“I think they’re going to end up with a beautiful development on The News-Press property,” Krise says. “It will not be City Hall or a police station. That’s what I’m thinking. They (meaning the private sector) could do a magnificent project. A signature project that would be the heart of downtown.
“You could put a police station almost anywhere. But you can’t put a signature development almost anywhere.”
“I haven’t been shy about this,” Simmons says. “I really hope that proposal does not go forward with it being a police department. The former News-Press site is literally the front door to Midtown if you’re coming from I-75 into downtown. You’d be taking the prime corner and putting it into a municipal use that sometimes is a little bit intimidating to people. I don’t think the Midtown plan really anticipated or would benefit from any type of synergy from a massive police department at the corner of MLK and Fowler. It seems like a misuse of the property.”
Not all the experts agree on what to do with it, however. “I would find it to be a great police station,” says Stan Stouder, founding partner of CRE Consultants real estate brokerage firm. “The location is really central. It’s near the current police station. It would still give them great proximity for the areas they patrol. I really don’t see that being an office tower. I don’t really see it as an industrial site.”
For Stouder, building a high-rise apartment or condo complex at the former News-Press site, for example, didn’t resonate.
“The question would be ‘What’s your consumer income in that immediate area?’” Stouder says. “That’s what drives value. Would you rather live on the river, or would you rather live on Fowler and MLK? I don’t think there’s enough consumer income, based on the absorption of the riverfront towers. Those units aren’t selling like hotcakes. And they are vastly superior to living at the old News-Press location.”
One other idea, though, did grab Stouder’s attention: Attracting a large corporation to the News-Press site. Along the lines of a NeoGenomics or a Hertz or a Chico’s, all companies that relocated their corporate headquarters to Lee County.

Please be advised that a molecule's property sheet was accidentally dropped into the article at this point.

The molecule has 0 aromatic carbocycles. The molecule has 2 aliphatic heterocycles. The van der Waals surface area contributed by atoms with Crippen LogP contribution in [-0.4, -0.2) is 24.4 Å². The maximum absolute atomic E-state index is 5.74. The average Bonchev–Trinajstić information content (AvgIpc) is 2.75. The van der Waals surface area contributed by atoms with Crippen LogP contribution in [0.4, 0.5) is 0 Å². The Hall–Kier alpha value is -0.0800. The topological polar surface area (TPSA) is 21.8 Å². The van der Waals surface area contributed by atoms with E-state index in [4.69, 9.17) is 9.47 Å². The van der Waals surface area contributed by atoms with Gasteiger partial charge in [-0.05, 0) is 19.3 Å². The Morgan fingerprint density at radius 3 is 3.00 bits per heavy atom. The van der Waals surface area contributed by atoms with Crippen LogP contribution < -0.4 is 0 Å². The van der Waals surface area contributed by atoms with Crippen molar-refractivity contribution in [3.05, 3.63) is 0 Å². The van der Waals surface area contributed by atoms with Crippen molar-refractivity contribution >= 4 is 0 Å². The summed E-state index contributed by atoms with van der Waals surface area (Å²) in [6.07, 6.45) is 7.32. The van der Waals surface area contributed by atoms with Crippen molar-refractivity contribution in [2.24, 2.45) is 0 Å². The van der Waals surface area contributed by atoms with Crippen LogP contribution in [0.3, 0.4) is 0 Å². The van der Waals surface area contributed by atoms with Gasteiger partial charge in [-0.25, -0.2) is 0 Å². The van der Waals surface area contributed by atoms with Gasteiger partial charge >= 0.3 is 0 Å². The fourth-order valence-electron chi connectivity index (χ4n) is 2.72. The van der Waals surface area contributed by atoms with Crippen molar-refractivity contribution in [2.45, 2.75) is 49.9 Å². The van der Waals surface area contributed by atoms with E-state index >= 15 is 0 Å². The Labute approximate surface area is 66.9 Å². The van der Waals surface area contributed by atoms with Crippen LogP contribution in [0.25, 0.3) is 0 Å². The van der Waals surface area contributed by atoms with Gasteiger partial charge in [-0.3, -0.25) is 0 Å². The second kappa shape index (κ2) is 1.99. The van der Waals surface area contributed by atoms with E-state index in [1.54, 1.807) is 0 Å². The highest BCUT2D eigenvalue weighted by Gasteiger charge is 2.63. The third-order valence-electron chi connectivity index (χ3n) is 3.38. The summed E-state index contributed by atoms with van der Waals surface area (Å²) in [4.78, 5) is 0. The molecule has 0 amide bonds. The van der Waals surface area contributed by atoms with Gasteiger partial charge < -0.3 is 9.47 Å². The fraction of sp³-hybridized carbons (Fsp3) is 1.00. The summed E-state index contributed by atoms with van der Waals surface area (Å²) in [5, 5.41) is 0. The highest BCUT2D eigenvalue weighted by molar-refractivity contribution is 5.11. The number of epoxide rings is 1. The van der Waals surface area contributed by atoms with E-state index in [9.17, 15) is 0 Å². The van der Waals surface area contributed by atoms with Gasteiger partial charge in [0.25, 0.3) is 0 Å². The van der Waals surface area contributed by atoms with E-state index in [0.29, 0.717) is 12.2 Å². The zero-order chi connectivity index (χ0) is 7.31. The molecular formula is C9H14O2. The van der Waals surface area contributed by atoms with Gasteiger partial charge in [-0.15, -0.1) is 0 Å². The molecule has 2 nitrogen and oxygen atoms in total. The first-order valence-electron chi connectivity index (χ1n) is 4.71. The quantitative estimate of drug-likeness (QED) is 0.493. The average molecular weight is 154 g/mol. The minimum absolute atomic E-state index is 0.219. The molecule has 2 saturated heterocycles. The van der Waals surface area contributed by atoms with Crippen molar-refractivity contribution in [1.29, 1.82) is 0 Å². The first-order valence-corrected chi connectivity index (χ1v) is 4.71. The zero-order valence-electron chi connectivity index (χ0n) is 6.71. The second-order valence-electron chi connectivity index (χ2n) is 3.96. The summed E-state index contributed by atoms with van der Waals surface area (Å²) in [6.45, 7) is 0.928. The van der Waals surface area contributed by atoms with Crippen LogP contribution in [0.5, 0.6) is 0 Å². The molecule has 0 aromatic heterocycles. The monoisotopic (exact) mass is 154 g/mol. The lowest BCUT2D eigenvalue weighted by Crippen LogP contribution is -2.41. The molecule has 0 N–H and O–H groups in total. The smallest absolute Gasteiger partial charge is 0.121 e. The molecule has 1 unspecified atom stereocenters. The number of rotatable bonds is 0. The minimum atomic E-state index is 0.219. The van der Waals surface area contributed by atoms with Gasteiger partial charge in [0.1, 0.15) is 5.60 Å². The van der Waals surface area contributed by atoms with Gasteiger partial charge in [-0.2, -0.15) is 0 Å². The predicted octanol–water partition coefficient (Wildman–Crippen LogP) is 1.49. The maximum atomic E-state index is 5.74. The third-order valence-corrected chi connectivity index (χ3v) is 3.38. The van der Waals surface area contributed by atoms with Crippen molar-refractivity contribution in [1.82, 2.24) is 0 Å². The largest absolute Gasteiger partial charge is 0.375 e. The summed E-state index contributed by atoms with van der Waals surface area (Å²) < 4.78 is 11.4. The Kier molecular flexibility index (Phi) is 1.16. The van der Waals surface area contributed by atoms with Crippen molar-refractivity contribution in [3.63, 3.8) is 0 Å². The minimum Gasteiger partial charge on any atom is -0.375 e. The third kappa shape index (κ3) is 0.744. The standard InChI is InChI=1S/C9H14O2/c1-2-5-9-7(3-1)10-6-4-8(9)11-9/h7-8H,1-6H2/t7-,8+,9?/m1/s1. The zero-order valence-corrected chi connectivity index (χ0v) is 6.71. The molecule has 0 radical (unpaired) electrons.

“It’s got enough size to where you could put a substantial company there,” says Stouder. “If anything, it would have to be a use complementary to the federal courthouse and the county functions and the city functions. Isn’t that what a police department is? It’s very complementary to other municipal services. But I don’t think that location would support a high-end, residential facility.”
Resistance to change
The fiercest Midtown debates have turned into a political tug-of-war involving Exhibit B: City of Palms Park. Built in 1993 as the spring training home of the Boston Red Sox, its future has been unclear after the Red Sox departed for the Lee County-owned JetBlue Park at Fenway South complex in 2012. Since then, multitudes of ideas were considered. None of them came to fruition. After talks of converting the ballpark into a swimming center stalled, Lee County courted the Washington Nationals to relocate their spring training home there. The Nationals instead chose the Ballpark of the Palm Beaches, a shared complex with the Houston Astros in West Palm Beach.
Major League Baseball teams have shied from renovating City of Palms Park because the practice fields are about a two-mile bus ride away at the eastern end of Edison Avenue.
During recent years of this limbo period, the ballpark has served as the home of Florida SouthWestern State College’s baseball and softball teams, the latter of which won a junior college national championship last season.
But FSW pays $12,000 a year in rent, while the city is paying about $500,000 a year in upkeep of the ballpark. It also has hosted youth baseball tournaments and games. But the cost of the upkeep vastly outweighs any revenue generated.